CAIRO (CNN) -- Riot police fired warning shots and tear gas early Thursday outside the U.S. Embassy in Cairo to keep hundreds of protestors, while demonstrators in the Yemeni capital city of Sana'a attempted to storm the American mission, witnesses said.
The protests are the latest to roil the Middle East over the online release of a film produced in the United States that denigrates Prophet Mohammed.
A large number of protesters attempted to storm the embassy in Sana'a, with about six demonstrators reaching the main gate and attempting to break windows of the security room, witnesses said.
Protestors burned tires outside the embassy, while Yemeni security forces attempted to disperse the crowd of several thousand with batons.
Hours earlier in Cairo, six police officers suffered minor injuries during the clashes, said Alla Mahmoud, a spokesman for the Egyptian Interior Ministry. Some protesters received medical treatment inside ambulances.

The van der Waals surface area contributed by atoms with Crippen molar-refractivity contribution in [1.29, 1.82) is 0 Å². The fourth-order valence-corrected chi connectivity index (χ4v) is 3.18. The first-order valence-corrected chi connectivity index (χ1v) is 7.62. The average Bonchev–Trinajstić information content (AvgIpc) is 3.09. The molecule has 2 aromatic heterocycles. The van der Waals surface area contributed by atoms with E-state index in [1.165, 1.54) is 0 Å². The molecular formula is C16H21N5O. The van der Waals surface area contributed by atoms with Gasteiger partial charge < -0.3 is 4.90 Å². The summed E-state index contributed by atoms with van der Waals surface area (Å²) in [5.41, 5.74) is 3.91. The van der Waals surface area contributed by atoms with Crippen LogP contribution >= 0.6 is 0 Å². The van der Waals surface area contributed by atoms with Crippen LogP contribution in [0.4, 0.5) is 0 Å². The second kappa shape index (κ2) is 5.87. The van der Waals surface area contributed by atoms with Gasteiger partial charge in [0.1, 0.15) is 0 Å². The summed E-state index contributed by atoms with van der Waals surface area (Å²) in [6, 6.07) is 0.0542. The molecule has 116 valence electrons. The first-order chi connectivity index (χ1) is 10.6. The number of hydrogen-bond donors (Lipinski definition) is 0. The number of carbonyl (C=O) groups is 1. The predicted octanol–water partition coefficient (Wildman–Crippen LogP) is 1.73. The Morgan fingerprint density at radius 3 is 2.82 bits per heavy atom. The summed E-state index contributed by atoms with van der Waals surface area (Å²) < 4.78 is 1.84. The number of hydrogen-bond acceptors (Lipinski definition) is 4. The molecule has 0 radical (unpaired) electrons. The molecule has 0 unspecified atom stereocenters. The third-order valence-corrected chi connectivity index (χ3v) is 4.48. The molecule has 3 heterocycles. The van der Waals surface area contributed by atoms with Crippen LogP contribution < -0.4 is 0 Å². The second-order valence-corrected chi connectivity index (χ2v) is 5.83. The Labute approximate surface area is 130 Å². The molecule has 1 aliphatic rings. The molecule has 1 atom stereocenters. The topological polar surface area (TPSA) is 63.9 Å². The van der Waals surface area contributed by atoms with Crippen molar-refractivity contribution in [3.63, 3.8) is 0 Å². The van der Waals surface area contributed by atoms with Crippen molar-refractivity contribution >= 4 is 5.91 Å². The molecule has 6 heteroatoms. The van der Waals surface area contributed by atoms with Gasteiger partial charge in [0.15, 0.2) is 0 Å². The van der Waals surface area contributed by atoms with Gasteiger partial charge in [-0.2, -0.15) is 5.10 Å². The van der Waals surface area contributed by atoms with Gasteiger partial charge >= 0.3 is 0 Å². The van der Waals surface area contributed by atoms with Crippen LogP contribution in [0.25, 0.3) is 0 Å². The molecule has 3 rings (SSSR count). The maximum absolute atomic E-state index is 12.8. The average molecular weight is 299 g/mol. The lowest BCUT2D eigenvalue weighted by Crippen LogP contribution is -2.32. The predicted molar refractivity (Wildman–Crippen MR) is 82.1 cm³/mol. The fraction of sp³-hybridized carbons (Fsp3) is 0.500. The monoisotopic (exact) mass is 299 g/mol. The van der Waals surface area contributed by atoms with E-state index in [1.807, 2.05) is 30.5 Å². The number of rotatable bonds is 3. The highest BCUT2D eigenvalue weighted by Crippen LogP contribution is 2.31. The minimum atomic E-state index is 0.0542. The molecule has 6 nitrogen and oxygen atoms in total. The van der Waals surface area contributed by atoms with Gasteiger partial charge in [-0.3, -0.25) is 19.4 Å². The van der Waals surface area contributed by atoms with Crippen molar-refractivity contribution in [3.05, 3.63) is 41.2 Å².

Demonstrators threw rocks and Molotov cocktails as police tried to disperse them by firing tear gas canisters from police vehicles as they drove through Tahrir Square, near the embassy.
The clashes came amid heightened tensions at U.S. diplomatic missions in the region following Tuesday's attack on the U.S. Consulate in Benghazi, Libya, that left Ambassador to Libya Chris Stevens and three other consular officials dead.
On Tuesday, the 11th anniversary of the 9/11 terrorist attacks, several men scaled the walls of the U.S. Embassy in Cairo and tore down its U.S. flag.
About 500 protesters turned out Wednesday in Cairo to demonstrate against a film that mocks Islam's prophet.
Wednesday night's protest turned violent as demonstrators threw rocks and pushed through barbed wire fencing outside the embassy, according to Mahmoud. Two police trucks and a car were set afire.
"Forces were able to push them down toward Tahrir Square farther from embassy street," Mahmoud said, adding that some arrests had been made.
-- CNN's Mohamed Fadel Fahmy and Ian Lee in Cairo, Jomana Karadsheh, Matt Smith, Brian Walker, Elise Labott, Paul Cruickshank and Tracy Doueiry contributed to this report